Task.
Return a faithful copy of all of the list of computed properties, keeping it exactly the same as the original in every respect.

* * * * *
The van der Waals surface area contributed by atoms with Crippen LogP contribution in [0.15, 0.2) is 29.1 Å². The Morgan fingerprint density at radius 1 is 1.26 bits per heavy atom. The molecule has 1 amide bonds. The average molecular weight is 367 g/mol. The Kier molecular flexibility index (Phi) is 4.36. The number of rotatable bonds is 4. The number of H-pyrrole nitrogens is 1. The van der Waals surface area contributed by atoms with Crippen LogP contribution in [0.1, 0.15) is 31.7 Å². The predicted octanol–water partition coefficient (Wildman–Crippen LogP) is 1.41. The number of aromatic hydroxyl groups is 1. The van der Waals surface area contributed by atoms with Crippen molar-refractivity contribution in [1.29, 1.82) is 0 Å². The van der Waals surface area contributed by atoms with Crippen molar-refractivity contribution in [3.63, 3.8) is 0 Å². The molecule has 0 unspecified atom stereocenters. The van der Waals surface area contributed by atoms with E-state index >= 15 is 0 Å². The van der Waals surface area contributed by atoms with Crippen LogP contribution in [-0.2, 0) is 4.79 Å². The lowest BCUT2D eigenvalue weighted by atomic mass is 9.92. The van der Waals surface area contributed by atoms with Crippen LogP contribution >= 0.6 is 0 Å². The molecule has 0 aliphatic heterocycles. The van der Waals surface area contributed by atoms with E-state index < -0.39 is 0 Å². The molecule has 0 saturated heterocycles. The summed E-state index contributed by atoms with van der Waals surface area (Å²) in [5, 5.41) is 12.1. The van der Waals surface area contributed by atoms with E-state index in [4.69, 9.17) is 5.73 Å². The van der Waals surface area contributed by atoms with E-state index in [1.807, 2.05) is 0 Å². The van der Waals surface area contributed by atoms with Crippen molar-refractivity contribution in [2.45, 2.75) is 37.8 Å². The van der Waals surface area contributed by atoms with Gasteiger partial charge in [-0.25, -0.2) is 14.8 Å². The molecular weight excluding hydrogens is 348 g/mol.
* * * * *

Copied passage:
The van der Waals surface area contributed by atoms with Crippen LogP contribution in [0.15, 0.2) is 29.1 Å². The Morgan fingerprint density at radius 1 is 1.26 bits per heavy atom. The molecule has 1 amide bonds. The average molecular weight is 367 g/mol. The Kier molecular flexibility index (Phi) is 4.36. The number of rotatable bonds is 4. The number of H-pyrrole nitrogens is 1. The van der Waals surface area contributed by atoms with Crippen LogP contribution in [0.1, 0.15) is 31.7 Å². The predicted octanol–water partition coefficient (Wildman–Crippen LogP) is 1.41. The number of aromatic hydroxyl groups is 1. The van der Waals surface area contributed by atoms with Crippen molar-refractivity contribution in [1.29, 1.82) is 0 Å². The van der Waals surface area contributed by atoms with Crippen molar-refractivity contribution in [3.63, 3.8) is 0 Å². The molecule has 0 unspecified atom stereocenters. The van der Waals surface area contributed by atoms with E-state index >= 15 is 0 Å². The van der Waals surface area contributed by atoms with Crippen LogP contribution in [-0.2, 0) is 4.79 Å². The lowest BCUT2D eigenvalue weighted by atomic mass is 9.92. The van der Waals surface area contributed by atoms with Crippen LogP contribution >= 0.6 is 0 Å². The molecule has 0 aliphatic heterocycles. The van der Waals surface area contributed by atoms with E-state index < -0.39 is 0 Å². The molecule has 0 saturated heterocycles. The summed E-state index contributed by atoms with van der Waals surface area (Å²) in [5, 5.41) is 12.1. The van der Waals surface area contributed by atoms with E-state index in [4.69, 9.17) is 5.73 Å². The van der Waals surface area contributed by atoms with E-state index in [1.807, 2.05) is 0 Å². The van der Waals surface area contributed by atoms with Crippen molar-refractivity contribution in [2.45, 2.75) is 37.8 Å². The van der Waals surface area contributed by atoms with Gasteiger partial charge in [-0.25, -0.2) is 14.8 Å². The molecular weight excluding hydrogens is 348 g/mol.